Labour market scene worsens in June, unemployment at 7.9% from 7.2% in May

Labour market conditions deteriorated during June 2019. The unemployment rate rose to 7.9 per cent in June 2019. It was lower at 7.2 per cent a month ago, in May. And it was much lower at 5.8 per cent a year ago in June 2018. The unemployment rate in June 2019 was, in fact, the highest in 33 months i.e. since September 2016. The June 2019 unemployment rate also confirms a steadily rising trend in the unemployment rate seen since July 2017.

The unemployment rate had risen sharply initially during the month of June 2019. During the week ended June 9, the unemployment rate was at its peak at 9 per cent. But, it has climbed down steadily since then. It was 8.5 per cent in the second week and then it fell further down to 7.4 per cent and finally to 7 per cent in the last week.

The delayed monsoon could have played a role in the initial rise in the unemployment rate in June. The southwest monsoon finally hit the Kerala coast on June 8, seven days late compared to its usual expected date of onset. Total rainfall precipitation in June was 36.4 per cent below normal.

The delayed arrival of the monsoon and its poor precipitation seems to have impacted both, labour participation and unemployment rate in rural India.

Rural labour participation rate which had risen from 43.7 per cent in April to 43.8 per cent in May, fell marginally to 43.7 per cent in June 2019. And in spite of this fall in the labour participation rate in June, the unemployment rate in rural India rose to 7.7 per cent during the month.

Progress of the monsoon during the remaining months of the season will play an important role in determining conditions of the labour markets in India till the kharif harvesting season is over, i.e. till around October.

In June, however, the fall in labour force participation rate in rural India was offset by an increase in the ratio in urban India. Urban labour participation rate has risen steadily from 40.3 per cent in April to 40.6 per cent in May to 41 per cent in June. 

As a result, the overall labour force participation rate inched up to 42.8 per cent in June from 42.7 per cent in May and 42.5 per cent in April.

The increase in the unemployment rate in June is partly the result of this increase in the labour participation rate. While labour did move into the labour markets, the markets could not absorb them entirely.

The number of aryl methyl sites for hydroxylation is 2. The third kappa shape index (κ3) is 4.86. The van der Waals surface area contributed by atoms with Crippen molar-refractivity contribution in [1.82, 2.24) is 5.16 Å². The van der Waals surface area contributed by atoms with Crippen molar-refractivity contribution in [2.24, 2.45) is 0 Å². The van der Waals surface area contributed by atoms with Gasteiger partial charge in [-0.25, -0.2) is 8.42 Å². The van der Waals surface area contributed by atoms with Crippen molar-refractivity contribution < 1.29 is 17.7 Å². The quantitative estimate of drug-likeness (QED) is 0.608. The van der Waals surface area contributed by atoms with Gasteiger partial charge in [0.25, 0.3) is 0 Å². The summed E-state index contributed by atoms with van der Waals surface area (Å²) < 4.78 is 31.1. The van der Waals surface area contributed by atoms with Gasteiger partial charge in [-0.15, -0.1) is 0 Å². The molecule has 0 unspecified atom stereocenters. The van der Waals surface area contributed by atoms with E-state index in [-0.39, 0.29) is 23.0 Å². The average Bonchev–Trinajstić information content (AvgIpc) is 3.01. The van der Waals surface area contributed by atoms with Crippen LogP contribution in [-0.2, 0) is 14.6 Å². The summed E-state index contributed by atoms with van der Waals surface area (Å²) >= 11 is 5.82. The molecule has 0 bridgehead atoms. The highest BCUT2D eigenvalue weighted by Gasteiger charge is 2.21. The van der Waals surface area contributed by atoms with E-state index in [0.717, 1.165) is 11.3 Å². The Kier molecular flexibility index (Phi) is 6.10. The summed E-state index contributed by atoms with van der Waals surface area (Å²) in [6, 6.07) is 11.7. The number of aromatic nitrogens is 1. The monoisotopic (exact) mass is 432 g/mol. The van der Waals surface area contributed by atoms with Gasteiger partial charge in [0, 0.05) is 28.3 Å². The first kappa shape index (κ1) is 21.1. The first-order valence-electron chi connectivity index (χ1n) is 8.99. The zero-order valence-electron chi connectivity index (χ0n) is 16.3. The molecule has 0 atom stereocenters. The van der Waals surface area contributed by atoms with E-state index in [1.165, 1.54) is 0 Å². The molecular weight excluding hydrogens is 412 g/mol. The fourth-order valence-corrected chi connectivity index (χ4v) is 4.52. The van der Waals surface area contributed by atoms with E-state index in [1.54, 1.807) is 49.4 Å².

This is evident in the employment rate (also called the worker participation rate). The employment rate was 39.4 per cent in June 2019. 

This is the lowest employment rate we have recorded since we began measuring employment / unemployment statistics in January 2016. A similarly low employment rate was also recorded just two months ago in April 2019.

The employment rate is perhaps, the most important labour market statistic. It is the proportion of the working age population that is employed. In June 2019, only 39.4 per cent of these were employed. Another 7.9 per cent were looking for jobs but were unable to find any. The former is too low and the latter is too high.

Both these numbers also show that the employment and unemployment situation in India continues to deteriorate. 

As of the first quarter of 2019-20, the employment rate was 39.6 per cent. This is the lowest quarterly employment rate at least since 2016. This ratio had improved smartly during the March 2019 quarter to 39.9 per cent from 39.7 per cent in the previous quarter. But, this increase could not be sustained and the ratio fell to its lowest level in the June 2019 quarter. 

The employment rate has been falling steadily since the June 2016 quarter when it was 43 per cent. Over the past three years, the employment rate has declined by 3 percentage points. This also implies a fall in total employment.

The fall in employment has had an impact upon the labour force participation rate which has fallen even more sharply than the employment rate. The labour force participation rate was 47.3 per cent in June 2016. It was 42.8 per cent in June 2019. 

This steady deterioration in the employment conditions in India can be stemmed or reversed only if the investment climate improves. India however, seems to show no signs of any improvement on this front. CMIE's CapEx database indicates that new investment proposals were 19 per cent lower in 2018-19 over a year ago. New investment proposals turned out to be much worse during the first quarter of 2019-20.

Given that the monsoon predictions this year are not great, the continuing fall in investment enthusiasm does not augur very well for employment prospects in the near future.

 The author is the MD & CEO of CMIE



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